Half of Leonid Fatkulin’s house in Kyiv’s southern suburb of Osokorki is now collapsing into a crater in his garden.

Just after 9am this morning he was woken by a loud explosion when the wreckage of a Russian warhead fell into his house.

“I was about to wake up and take a shower and shave. Then I heard an explosion and at first I didn’t understand what it was. I opened my eyes and I saw the door was wide open and something had fallen out,” says Leonid, who we found smoking a cigarette and drinking coffee in front of the remains of his house.

Leonid Fatkulin

“The first thing I wanted to know was if my son was okay. I yelled at him, ‘Are you alive?’ He said ‘yes’ and then I calmed down.”

In one of the largest attacks since the early days of the war, Russia launched a massive wave of missiles at cities across Ukraine.

The country’s air force said it intercepted 54 of the 69 rockets fired.

Officials say 16 of those missiles targeted Kyiv where three people were injured by falling debris, including a 14-year-old girl.

Despite the limited number of victims, the message from Moscow is loud and clear.

The massive attack comes just three days after the Russian Defense Ministry announced that the wreckage of a low-flying Ukrainian drone they shot down over the critical Saratov air base, Engles-2, had killed three of their soldiers.

Friends are reunited after going to underground bunkers for shelter from shelling
Friends are reunited after going to underground bunkers for shelter from shelling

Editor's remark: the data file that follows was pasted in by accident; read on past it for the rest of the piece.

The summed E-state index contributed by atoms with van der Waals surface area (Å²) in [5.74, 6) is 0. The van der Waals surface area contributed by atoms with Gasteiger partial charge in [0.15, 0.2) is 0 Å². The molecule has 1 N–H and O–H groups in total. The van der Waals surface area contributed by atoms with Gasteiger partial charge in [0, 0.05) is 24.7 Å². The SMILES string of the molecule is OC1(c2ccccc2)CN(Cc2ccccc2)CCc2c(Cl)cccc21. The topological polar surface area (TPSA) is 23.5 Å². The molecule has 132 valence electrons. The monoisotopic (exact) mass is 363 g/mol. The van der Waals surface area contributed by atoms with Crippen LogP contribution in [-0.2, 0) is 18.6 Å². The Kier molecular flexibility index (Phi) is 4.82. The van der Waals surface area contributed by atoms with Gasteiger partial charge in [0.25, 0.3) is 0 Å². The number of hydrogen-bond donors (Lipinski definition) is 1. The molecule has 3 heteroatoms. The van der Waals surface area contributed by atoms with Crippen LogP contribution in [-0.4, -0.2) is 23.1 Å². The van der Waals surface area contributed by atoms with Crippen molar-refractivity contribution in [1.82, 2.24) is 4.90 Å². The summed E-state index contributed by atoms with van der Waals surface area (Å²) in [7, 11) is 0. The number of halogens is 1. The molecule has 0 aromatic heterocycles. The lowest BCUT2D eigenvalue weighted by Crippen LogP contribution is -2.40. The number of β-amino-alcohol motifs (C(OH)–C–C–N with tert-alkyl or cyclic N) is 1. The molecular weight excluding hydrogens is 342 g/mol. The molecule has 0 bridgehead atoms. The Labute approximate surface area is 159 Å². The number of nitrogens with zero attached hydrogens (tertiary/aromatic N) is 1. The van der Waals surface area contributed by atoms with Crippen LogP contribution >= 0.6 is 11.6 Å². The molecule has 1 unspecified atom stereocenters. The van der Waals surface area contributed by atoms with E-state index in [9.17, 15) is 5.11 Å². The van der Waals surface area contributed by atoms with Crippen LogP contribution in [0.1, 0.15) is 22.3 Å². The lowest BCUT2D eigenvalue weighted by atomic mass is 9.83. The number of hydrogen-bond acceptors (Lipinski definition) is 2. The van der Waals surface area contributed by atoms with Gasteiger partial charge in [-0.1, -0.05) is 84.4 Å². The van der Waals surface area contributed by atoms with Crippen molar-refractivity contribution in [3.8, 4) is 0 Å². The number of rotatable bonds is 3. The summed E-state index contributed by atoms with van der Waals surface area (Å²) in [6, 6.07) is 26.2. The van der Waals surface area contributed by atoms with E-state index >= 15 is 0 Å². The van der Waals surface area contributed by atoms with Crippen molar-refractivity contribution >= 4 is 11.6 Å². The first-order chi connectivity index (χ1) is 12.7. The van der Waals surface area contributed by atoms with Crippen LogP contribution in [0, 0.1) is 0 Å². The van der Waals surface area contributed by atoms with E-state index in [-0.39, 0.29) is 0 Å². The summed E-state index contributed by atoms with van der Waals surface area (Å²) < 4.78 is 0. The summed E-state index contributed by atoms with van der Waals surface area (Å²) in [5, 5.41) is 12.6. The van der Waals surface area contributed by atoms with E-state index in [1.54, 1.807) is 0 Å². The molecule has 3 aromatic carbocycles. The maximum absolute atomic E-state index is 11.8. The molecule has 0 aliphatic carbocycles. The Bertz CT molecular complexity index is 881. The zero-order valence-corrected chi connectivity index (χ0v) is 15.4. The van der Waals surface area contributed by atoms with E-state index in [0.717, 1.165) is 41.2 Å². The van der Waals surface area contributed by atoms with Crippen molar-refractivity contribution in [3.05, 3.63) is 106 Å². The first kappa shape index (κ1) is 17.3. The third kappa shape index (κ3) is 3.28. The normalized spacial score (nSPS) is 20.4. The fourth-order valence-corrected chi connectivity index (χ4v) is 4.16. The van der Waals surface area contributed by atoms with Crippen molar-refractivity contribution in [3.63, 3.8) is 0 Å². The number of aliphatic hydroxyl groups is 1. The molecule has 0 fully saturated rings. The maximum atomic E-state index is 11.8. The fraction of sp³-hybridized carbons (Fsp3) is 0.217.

It was the second time Moscow said the strategic site had been targeted by a Ukrainian drone in just three weeks.

Rumors of a retaliatory attack have been circulating for days. Just hours after the blasts, residents of Kyiv were walking normally in their city.

Mayor Vitali Klitschko told Sky News the capital may be resilient, but its people are very angry.

Mayor of Kyiv Vitali Klitschko
Mayor of Kyiv Vitali Klitschko

“Russians want to bring depression, especially right now on Christmas and New Years. They want to bring us back to dark times without lighting or heating. They have to bring depressed mood to everyone,” he said. .

“Instead, Ukrainians are very angry and say, ‘Better to stay without electricity or heating than never to give up.'”

Back in Osokorki, Leonid’s young neighbors gather to clean up the rubble of his house. A young man yells at her and her face lights up.

“They found the second row of my teeth. Now I’m going to be toothy,” Leonid said with a smile after putting the dentures excavated from the rubble into place.

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His attitude seems disillusioned but saddened by the reality of the war he woke up to this morning.

“It’s a crime against humanity, not just against me but against everyone,” he said.

“This time I suffered but next time it will be someone else.”

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